Fay Wray - Biography

Vina Fay Wray was born on 15 September 1907 in Alberta, Canada. Her family moved to Arizona when she was 3, and then to Salt Lake City when she was 5. Visits to the Kinema and participation in school plays whetted her appetite for performing. Surviving childhood hardships such as the influenza epidemic of 1918 (during which she lost a sister), Fay left for Los Angeles. Before she was 19 she appeared in a number of films, mainly westerns, under contract with Universal for $75 a week. She was nominated to be WAMPAS (Western Association of Motion Picture Advertisers) Baby Star of 1926 along with other young actresses like Mary Astor, Joan Crawford, Dolores Costello, Marceline Day, Dolores Del Rio, and Janet Gaynor.

Despite her contract, she jumped at the chance to meet Erich Von Stroheim in hopes of being cast in his film The Wedding March as Mitzi. Luck was on her side as Universal agreed to cancel her contract, and Von Stroheim cast her when she was still 19.

      In the studio, there was to be testing to decide whether or not I should wear makeup. Von Stroheim's naturally dark skin required none. A luminous lighting made me look almost blond. A kind of gossamer shimmering tone was an enhancement so great, I saw myself transformed by the photography. Gone, gone the contrasty black-and-white face of the girl in the little Westerns. Magic had happened! So, then, I would not have to use makeup, even though there was a makeup-hairdresser person; I would do these things for myself. Mitzi would not have had that kind of help! (Excerpt from On The Other Hand: A Life Story [see below] by Fay Wray.)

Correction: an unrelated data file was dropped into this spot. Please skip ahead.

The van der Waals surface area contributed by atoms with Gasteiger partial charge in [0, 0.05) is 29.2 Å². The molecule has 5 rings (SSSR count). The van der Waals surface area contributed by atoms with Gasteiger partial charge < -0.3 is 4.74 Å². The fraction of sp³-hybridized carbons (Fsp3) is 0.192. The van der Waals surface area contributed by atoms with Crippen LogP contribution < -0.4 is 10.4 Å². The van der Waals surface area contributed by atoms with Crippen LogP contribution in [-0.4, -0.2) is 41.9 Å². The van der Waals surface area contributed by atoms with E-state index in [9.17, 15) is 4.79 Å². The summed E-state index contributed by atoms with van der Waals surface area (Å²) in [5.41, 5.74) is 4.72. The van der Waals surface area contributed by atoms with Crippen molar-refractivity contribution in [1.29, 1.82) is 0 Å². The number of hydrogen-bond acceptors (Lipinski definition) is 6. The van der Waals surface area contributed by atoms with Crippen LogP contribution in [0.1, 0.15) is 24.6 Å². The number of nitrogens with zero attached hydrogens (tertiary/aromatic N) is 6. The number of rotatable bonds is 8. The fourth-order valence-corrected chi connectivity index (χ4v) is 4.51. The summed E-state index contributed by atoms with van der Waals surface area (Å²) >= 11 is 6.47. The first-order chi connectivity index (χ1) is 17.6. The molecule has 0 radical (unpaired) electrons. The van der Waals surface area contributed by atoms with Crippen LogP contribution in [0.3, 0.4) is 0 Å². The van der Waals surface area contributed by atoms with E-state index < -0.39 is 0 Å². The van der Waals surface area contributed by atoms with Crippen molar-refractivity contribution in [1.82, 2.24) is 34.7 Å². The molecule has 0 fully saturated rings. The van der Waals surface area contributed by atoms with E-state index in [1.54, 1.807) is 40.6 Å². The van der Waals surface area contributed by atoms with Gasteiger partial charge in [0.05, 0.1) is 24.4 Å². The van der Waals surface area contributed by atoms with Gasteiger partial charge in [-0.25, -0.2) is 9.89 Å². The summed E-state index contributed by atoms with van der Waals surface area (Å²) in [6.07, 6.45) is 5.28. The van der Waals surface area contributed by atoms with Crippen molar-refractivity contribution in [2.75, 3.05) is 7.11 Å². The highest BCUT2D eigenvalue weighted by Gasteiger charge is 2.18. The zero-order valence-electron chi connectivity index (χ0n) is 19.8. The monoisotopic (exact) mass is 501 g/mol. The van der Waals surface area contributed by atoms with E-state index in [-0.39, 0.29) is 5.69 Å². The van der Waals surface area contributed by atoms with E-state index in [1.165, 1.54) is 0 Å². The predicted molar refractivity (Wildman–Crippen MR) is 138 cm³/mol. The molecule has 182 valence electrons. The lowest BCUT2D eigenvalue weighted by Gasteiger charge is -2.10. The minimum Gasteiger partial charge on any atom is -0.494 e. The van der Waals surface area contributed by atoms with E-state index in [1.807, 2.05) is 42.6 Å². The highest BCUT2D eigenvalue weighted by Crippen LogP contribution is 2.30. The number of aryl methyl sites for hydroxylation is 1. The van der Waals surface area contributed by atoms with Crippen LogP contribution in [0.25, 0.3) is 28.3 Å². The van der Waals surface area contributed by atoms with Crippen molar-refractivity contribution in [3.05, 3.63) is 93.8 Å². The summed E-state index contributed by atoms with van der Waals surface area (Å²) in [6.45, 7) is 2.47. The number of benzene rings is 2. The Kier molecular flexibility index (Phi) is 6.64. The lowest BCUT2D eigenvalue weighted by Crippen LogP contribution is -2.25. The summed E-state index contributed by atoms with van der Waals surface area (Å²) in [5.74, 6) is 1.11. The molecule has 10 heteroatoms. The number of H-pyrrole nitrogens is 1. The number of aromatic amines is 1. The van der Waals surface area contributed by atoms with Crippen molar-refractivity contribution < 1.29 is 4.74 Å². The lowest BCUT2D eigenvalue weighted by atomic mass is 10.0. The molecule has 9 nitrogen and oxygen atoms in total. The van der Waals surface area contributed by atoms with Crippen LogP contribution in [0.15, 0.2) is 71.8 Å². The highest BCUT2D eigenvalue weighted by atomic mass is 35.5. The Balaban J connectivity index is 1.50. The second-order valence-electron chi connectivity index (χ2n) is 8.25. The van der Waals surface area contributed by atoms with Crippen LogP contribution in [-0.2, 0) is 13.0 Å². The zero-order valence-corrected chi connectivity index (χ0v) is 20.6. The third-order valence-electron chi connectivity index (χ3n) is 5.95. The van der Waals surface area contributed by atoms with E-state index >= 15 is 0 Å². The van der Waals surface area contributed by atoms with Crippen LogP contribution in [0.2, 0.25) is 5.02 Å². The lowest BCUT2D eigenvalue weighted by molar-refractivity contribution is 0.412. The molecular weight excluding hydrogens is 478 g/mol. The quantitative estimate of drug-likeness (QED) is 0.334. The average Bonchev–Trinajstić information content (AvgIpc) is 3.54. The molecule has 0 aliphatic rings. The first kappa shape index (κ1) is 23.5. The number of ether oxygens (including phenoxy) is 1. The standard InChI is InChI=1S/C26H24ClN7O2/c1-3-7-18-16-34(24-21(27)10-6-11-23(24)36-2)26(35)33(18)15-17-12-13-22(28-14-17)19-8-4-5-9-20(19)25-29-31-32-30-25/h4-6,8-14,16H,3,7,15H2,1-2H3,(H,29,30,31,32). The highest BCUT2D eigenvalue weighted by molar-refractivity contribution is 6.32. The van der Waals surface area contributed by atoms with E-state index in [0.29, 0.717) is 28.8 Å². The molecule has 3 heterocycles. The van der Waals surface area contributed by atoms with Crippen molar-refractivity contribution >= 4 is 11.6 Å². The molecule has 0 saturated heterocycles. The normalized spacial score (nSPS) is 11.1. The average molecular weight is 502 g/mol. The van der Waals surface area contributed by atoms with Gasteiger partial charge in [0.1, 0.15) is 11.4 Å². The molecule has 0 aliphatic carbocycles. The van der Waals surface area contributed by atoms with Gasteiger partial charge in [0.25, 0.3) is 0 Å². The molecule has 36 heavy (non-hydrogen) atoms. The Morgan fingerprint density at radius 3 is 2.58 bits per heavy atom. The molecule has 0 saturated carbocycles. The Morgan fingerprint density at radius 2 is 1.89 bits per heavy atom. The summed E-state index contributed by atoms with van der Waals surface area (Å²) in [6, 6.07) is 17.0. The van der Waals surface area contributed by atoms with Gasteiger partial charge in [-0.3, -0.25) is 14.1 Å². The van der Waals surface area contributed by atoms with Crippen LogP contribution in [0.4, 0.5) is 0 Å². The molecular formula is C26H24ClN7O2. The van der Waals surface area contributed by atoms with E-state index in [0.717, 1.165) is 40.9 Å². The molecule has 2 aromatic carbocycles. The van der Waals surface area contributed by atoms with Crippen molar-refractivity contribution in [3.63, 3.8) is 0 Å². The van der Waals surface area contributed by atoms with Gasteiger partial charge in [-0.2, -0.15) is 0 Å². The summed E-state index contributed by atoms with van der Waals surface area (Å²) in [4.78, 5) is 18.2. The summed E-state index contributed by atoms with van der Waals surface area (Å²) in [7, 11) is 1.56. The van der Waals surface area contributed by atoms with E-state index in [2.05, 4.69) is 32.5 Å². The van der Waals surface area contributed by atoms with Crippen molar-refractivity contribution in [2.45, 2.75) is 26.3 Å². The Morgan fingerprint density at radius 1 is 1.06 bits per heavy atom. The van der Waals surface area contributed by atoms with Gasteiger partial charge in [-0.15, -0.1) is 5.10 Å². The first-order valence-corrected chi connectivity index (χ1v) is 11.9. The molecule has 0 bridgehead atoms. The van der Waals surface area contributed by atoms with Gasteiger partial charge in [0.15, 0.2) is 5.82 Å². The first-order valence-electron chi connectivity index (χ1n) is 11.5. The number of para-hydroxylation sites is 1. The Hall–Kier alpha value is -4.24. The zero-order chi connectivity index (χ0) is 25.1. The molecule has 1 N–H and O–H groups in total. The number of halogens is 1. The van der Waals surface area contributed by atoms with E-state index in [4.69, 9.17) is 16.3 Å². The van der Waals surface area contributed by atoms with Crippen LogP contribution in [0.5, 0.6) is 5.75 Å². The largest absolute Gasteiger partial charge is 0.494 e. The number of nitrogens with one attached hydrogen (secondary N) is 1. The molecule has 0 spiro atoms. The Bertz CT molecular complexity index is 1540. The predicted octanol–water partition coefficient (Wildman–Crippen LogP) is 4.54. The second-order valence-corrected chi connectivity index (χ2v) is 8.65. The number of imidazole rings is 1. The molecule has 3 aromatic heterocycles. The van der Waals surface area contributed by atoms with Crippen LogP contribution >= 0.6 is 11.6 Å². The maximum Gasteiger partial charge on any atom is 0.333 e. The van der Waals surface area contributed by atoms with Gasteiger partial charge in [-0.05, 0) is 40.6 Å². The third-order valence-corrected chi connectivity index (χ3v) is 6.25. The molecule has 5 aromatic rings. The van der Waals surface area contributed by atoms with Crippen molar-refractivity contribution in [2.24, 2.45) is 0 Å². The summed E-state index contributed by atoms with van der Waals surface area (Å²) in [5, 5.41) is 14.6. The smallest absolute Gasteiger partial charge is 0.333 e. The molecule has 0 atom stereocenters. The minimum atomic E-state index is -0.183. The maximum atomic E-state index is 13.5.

Fay married screenwriter John Saunders on June 15, 1928 when she was 20. Her second husband was screenwriter Robert Riskin in 1942.

Fay Wray passed away on Sunday night, August 8 2004, in her apartment in Manhattan, at age 96.

Obituary article from New York Times


The final paragraph reads: No one who made movies during the thirties thought of those years as the Golden Age. Imagine anyone saying, "Here I am in the Golden Age!" It seems we don't know much about defining anything until long after the fact. I feel very good that there was a Golden Age and that I was a little, even a very little, part of it.


A mostly autobiographical play written by Fay Wray. An impoverished family living in a coppermill town; a mother careful to protect her children and relationships. The play was performed twice in New Hampshire and Pennsylvania.
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